Gay men and maps

Gay men seem to read maps in a similar way to women. Although this seems like an insigificant finding, it may help uncover some of the neural functions that are related to sexual preference, as these abilities are known to involve specific areas of the brain.

In fact, this isn’t the first study to find a similarities between gay men and women in spatial abilities. Result published in 2003 showed that both women and gay men performed better on a memory test for locations than straight men.

These sorts of abilities are known to rely heavily on area of the brain known as the hippocampus and differences in these abilities are likely to reflect differences in how these brain structures process information.

What is not clear however, is how much these differences can account for individual sexual behaviour. This is because sexual behaviour can be motivated by a wide range of different desires and motivations, all of which may be supported by complex network of brain structures. Few of these are currently known about or understood.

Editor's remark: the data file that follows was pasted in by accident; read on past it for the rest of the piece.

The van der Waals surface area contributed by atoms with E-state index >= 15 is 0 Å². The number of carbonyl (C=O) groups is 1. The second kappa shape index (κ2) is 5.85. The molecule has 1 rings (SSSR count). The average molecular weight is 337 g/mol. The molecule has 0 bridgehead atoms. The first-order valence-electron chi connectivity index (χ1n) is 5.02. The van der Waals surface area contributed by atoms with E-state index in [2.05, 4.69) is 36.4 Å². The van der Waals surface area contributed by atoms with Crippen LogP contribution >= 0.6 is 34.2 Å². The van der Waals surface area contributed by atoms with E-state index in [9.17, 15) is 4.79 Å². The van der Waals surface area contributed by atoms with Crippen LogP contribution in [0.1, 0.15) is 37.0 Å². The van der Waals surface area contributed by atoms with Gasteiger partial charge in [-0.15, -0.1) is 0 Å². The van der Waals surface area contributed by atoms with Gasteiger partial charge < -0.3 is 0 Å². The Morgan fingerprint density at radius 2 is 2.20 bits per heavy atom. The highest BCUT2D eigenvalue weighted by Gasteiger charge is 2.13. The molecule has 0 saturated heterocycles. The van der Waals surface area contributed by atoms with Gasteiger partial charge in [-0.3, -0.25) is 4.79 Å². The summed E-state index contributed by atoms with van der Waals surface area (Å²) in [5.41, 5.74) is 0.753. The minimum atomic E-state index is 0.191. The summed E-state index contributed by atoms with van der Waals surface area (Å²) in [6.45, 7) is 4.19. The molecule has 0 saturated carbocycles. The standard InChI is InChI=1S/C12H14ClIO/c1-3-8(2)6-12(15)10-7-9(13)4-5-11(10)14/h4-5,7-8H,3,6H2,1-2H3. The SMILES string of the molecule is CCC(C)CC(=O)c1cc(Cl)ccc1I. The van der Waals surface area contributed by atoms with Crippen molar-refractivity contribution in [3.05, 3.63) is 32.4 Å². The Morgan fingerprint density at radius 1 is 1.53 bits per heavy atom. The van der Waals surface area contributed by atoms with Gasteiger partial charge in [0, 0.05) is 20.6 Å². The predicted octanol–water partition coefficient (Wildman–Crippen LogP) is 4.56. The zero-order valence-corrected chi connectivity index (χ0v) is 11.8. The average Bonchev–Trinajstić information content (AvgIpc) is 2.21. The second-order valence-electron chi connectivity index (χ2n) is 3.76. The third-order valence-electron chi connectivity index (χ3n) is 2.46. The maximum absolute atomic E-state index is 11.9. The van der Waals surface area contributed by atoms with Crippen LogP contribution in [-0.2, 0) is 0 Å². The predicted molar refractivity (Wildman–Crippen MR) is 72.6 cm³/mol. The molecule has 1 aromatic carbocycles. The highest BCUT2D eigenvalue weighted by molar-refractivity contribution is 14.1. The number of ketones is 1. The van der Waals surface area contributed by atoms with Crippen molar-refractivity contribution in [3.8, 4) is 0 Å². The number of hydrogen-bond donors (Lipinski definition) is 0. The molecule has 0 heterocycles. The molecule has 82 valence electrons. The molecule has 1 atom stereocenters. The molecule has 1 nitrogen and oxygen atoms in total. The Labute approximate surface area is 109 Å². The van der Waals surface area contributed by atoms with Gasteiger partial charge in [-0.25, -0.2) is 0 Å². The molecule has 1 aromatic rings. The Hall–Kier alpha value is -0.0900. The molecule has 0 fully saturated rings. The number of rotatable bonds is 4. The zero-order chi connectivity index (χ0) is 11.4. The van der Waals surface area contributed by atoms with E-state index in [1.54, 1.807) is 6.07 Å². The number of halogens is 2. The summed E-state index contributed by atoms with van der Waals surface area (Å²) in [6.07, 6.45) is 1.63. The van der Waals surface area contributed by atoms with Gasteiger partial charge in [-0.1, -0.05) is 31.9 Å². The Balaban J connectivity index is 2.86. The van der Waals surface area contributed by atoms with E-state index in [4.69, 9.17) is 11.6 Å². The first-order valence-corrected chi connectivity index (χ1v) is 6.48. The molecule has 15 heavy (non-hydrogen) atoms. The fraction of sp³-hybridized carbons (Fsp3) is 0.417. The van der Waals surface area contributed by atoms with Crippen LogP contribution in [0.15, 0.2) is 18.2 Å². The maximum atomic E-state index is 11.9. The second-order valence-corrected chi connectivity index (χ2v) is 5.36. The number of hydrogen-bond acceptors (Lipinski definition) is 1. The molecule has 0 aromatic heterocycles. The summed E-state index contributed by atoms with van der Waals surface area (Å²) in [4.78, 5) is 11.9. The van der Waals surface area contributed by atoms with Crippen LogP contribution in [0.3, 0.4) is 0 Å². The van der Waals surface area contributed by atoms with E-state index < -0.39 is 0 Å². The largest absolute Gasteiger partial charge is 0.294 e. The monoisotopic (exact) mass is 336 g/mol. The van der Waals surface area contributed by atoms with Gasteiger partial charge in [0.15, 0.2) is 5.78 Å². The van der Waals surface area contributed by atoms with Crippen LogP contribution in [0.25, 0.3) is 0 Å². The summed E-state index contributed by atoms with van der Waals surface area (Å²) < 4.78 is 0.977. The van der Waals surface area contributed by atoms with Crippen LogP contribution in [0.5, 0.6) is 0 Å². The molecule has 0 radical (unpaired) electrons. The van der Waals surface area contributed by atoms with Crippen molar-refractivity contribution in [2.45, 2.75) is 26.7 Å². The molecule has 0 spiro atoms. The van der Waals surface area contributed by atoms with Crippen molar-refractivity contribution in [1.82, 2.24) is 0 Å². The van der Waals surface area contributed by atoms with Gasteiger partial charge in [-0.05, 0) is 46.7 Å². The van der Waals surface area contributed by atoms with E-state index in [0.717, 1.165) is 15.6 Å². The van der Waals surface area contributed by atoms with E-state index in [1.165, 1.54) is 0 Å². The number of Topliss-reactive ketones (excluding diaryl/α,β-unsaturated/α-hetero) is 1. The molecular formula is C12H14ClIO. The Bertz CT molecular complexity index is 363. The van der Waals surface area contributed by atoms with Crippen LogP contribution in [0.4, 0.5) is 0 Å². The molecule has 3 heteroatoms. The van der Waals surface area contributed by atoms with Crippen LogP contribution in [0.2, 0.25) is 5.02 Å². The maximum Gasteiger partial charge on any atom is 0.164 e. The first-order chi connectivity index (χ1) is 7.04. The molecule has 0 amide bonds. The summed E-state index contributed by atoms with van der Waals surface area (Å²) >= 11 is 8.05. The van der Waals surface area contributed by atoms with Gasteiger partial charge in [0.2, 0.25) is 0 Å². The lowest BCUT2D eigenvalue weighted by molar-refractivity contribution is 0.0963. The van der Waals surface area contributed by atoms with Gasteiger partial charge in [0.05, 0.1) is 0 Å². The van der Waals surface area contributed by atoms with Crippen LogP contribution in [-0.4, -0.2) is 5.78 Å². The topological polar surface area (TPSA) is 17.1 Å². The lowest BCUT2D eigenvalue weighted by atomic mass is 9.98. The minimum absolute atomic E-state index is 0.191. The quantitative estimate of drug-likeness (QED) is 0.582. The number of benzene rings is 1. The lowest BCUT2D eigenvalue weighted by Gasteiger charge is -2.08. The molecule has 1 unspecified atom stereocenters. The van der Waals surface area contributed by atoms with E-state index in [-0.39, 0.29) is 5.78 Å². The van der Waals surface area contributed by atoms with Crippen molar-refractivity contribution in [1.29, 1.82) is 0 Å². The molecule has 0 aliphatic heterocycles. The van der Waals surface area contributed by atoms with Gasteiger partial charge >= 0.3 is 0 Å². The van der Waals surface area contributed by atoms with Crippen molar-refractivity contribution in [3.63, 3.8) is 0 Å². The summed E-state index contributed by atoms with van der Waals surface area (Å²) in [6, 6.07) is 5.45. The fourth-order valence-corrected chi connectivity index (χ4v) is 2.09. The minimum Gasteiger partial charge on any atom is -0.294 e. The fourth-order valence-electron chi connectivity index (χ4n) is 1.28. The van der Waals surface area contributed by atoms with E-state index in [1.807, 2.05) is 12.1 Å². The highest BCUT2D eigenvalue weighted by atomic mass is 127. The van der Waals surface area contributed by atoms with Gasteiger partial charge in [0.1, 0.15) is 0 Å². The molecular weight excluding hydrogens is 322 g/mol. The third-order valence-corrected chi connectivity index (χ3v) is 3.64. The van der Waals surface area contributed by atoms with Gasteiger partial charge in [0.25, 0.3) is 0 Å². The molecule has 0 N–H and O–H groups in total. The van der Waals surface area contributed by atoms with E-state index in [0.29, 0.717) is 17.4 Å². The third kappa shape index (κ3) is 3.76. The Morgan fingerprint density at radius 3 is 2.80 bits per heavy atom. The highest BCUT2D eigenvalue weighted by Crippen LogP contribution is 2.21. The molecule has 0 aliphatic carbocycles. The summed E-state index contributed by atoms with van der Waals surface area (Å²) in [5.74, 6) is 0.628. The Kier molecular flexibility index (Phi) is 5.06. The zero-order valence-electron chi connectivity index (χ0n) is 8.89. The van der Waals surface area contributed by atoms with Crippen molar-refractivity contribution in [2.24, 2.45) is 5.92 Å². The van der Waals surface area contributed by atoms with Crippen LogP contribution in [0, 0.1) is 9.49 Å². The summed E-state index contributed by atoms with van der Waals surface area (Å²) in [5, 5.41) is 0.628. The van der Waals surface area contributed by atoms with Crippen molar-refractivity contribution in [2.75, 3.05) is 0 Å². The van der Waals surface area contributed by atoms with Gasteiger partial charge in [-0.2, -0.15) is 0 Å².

Link to story from New Scientist.
Link to story from The Telegraph.

Sharks, scary music and the temporal lobes


The film starts. It’s a calm day at sea and there’s nothing for miles around except for a lone fisherman, relaxing and hoping for a catch. Deep below the water, something stirs. Urgent music starts, your adrenaline starts pumping and you know something terrible is about to occur. Your heart is racing, and according to recent research, so are your temporal lobes.

Neuropsychologist Nathalie Gosselin and her colleagues have been studying the brain’s response to scary music, and has recently published an intriguing study on a series of patients who have had parts of their temporal lobes and amygdala surgically removed, to treat otherwise untreatable epilepsy.

Gosselin’s team played the patients various pieces of music and found that although they could recognise peaceful, happy and sad music, their perception of scary music was impaired.

This wasn’t a problem with sensory monitoring of the music, as the patients performed normally when asked to detect subtle timing errors which had been implanted into some of the pieces.

It has been known for a while that the amygdala (which are located in the inner temporal lobes) are involved in the perception of emotion in other people’s faces, and this study shows that these areas may be essential in understanding fearful emotions in music, and perhaps other abstract aspects of the world.

Link to study summary.